Kashan, the center of Isfahan province, which name is tied to Kashan rose water festival, is a very old city. It is a rather small town on the map of Iran. Some researchers say that its name originates from the Kasian. The initial occupants of the city, whose remains are now treasured as historical valuable artifacts at Tapeh Sialk, dating back to almost nine thousand years ago. Between the 12th and the 14th centuries, Kashan was the heart of making quality ceramics and tiles. The Persian word “Kashi”, which means “tile”, comes from here.
Kashan rose water festival attracts many to this city every year. The festival begins in May and ends in June (May 5th to June 5th). The fragrance of rose flowers fills the air and leaves everyone drunk on its paradisiacal freshness, making the city a dream-like re-imagination of Camelot. All this is due to the coming of spring. The city is full of people coming and going from all over Iran and the world to see the beautiful spring of Kashan is highly famous in the world. One of the unique sights of Kashan is, in fact, the Kashan rose water making ceremony. This ceremony holds in parallel with other ancient ceremonies and you can see it in most parts of Kashan. In this article, we are going to take a look at it.
Ghamsar locates 15 km south of Kashan, and is also the heart of making Kashan rose water. People hold rose-picking ceremonies in other parts of Kashan as well, but this festival looks different in Ghamsar, a green city full of gardens. Ghamsar shines with green in Spring. The city is covered with pink roses. Many liken Ghamsar to a green jewel at the heart of the Iranian desert. It also has very good weather conditions. Every year from the beginning of May, people collect thousands of flowers for making rosewater. Many rosewater producers in Ghamsar use industrial methods, but some local producers use traditional and old methods. This ceremony attracts the attention of many domestic and foreign tourists every year.
Iranians were the first to discover the nutritional and healing properties of rose. According to history, the origin of rosewater production is Iran. Mohammadi flower, or rose, is a plant native to Iran. In fact, about 350 years ago, it did not grow in any other region except Iran. During the Safavid period, Rose was exported from Iran to Turkey, Syria, and Bulgaria, along with special rose-picking machines. In the eighth and ninth centuries, Rose was one of the most important commercial goods of Iran and people exported it to China and India via the Silk Road.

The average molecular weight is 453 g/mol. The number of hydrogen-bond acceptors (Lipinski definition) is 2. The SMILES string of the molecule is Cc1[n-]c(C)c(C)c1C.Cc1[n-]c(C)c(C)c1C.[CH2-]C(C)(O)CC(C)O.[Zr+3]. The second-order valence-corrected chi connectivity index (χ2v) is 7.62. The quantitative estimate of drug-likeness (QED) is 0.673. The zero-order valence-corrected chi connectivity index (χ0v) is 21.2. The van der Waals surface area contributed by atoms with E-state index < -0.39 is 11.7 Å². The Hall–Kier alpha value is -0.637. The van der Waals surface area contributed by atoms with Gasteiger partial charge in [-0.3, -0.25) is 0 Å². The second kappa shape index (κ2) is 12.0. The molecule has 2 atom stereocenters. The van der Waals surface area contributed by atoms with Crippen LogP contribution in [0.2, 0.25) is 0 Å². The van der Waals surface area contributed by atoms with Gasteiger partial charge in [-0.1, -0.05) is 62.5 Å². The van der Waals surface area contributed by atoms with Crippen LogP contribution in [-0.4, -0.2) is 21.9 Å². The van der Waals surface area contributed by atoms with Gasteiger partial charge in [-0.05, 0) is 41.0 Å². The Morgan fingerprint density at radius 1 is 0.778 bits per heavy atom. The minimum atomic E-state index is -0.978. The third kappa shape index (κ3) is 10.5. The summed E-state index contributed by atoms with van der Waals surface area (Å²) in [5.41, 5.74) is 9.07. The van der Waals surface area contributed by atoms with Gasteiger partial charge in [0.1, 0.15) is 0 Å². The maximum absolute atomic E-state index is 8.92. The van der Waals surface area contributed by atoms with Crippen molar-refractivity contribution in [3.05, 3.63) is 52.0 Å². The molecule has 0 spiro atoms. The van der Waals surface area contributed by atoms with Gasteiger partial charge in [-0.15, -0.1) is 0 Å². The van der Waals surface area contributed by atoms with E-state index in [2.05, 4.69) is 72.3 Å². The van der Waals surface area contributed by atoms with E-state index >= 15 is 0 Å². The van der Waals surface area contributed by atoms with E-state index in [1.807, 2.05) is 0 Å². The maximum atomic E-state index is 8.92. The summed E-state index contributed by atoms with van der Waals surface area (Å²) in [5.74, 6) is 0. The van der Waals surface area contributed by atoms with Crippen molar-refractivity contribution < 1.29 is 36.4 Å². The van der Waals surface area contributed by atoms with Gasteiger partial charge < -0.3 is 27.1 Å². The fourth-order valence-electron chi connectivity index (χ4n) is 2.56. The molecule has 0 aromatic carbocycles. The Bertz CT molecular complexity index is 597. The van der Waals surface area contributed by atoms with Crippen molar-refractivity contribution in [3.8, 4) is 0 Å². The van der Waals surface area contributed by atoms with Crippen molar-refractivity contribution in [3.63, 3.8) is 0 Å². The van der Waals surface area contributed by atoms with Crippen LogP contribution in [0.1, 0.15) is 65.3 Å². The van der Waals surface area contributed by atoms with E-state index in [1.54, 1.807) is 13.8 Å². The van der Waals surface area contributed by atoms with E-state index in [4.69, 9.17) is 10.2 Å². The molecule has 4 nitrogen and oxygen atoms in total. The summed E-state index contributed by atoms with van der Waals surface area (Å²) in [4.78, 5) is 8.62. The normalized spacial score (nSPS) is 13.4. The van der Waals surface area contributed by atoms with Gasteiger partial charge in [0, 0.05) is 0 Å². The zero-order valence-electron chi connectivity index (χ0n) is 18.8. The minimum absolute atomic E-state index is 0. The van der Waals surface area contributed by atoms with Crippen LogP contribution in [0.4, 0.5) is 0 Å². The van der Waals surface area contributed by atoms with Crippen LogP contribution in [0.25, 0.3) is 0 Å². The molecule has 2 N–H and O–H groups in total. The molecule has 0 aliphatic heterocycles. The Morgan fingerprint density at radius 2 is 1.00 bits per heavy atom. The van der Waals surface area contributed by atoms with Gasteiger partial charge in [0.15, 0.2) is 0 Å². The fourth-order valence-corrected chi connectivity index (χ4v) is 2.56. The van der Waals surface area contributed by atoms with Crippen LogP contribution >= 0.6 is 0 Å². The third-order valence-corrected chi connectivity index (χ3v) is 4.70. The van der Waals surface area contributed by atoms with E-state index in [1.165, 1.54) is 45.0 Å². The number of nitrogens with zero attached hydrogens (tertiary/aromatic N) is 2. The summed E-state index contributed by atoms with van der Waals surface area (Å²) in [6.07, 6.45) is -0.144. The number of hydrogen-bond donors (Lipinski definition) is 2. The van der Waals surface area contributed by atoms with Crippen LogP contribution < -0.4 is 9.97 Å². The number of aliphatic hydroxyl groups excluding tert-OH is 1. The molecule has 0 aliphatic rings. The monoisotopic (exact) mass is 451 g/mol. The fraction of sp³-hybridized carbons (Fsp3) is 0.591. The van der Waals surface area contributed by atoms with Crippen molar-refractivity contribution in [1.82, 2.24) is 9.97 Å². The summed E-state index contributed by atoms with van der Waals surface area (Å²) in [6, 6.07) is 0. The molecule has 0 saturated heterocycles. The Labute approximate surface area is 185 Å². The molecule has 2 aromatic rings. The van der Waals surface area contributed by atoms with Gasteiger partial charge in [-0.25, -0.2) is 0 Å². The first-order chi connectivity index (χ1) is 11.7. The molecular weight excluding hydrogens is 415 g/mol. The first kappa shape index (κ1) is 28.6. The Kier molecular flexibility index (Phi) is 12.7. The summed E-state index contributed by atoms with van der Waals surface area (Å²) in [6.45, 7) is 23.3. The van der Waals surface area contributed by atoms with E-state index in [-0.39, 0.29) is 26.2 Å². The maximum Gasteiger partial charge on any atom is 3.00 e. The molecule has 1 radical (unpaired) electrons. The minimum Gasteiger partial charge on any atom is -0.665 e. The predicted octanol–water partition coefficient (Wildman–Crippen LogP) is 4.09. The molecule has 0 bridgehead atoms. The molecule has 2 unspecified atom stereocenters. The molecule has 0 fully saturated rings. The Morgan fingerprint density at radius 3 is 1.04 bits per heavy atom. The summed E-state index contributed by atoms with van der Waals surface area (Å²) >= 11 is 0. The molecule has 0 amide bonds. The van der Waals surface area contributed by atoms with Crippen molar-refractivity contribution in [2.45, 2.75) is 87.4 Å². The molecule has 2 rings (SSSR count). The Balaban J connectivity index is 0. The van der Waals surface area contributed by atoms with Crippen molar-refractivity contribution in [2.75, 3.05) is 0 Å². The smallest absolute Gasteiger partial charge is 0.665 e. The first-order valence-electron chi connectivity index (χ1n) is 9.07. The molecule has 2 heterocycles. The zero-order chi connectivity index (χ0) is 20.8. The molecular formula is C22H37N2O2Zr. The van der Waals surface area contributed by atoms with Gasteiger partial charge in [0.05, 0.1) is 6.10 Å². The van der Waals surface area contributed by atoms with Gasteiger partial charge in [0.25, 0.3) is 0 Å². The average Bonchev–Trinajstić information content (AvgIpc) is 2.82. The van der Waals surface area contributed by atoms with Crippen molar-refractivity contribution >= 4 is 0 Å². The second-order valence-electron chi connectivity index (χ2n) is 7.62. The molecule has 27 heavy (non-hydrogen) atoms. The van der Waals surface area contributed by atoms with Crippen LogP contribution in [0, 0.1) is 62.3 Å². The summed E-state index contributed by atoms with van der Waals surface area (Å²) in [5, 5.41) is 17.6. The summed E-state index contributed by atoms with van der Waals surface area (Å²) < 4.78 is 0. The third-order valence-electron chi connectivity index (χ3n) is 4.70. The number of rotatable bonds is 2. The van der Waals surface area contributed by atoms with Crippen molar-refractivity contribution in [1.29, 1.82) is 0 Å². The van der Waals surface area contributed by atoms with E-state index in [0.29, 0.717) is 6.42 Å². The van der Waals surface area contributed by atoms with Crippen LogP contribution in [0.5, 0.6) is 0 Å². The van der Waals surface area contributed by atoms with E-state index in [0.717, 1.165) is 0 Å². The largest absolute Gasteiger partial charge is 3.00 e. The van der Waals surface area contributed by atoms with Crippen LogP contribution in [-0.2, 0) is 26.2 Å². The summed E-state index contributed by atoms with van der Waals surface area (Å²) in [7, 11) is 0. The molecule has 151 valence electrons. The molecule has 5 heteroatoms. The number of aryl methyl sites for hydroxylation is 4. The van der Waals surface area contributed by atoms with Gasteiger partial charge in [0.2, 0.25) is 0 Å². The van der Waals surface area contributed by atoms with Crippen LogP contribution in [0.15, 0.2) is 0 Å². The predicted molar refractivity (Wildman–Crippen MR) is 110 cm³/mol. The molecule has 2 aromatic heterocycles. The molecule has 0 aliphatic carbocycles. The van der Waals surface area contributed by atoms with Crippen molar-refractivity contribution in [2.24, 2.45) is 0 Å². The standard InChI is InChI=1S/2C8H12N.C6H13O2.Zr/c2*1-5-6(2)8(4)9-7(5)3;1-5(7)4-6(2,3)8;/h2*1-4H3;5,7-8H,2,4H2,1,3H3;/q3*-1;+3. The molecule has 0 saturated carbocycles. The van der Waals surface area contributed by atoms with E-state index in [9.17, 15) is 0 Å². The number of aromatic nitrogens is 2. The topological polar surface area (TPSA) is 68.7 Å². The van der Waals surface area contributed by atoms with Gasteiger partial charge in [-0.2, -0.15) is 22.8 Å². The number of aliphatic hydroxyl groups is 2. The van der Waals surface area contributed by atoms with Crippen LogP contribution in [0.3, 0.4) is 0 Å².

They actually taught it to the world. Ibn al-Sina is one of the greatest Iranian scientists who spent much of his life researching and studying the extraction of essential oils by distillation. Many attribute the discovery of rosewater to Ibn-Al-Sina. Rose also holds a very important position in Iranian poetry, especially in the poems of Hafez, symbolizing a range of ideas from the cheeks of the beloved to the transiency of the beauty.
It though made in Kashan, occupies a central role in entire Persian culture. You might wonder why! Iranian people in ancient times used to bury the dead with lots of flowers and petals. Among those, as archeology has now for a long time established, the rose was of higher prominence. Rose is in Persian literature closely related to fire, which is in turn symbolically linked to heaven and eternal life. After the dominance of Islam in Iran, rose came to establish firm associations with Islamic connotations, thereby taking on the name of the Prophet as an attribute and later as an adjective (so it is now called Gol-e-Mohammadi).
It is interesting to know that, according to historical evidence, Iranians were among the first to think of an evaporation and distillation system hundreds of years ago. The last remains of the soul of an ancient way of thinking about making perfume and fragrant water are now found in rose water festivals.
There is a long history informing rose water festival. The story began hundreds of years ago. The remains of Silk Hills, ancient poetry, and travelogues confirm the holding of rose water festival in distant times. When by the blossoming of red flowers, people from all walks of life would set foot in farms and gardens to pick those flowers and busy themselves with the intricate business of making this empyrean perfume. Those who did not have a garden or farm would work for others, and those who did not have the equipment would sell their flowers to others. Folks around here devote part of their home to storing flowers, and what attracts many to Kashan when spring is still in her youth is the traditional way of making Golab (rosewater).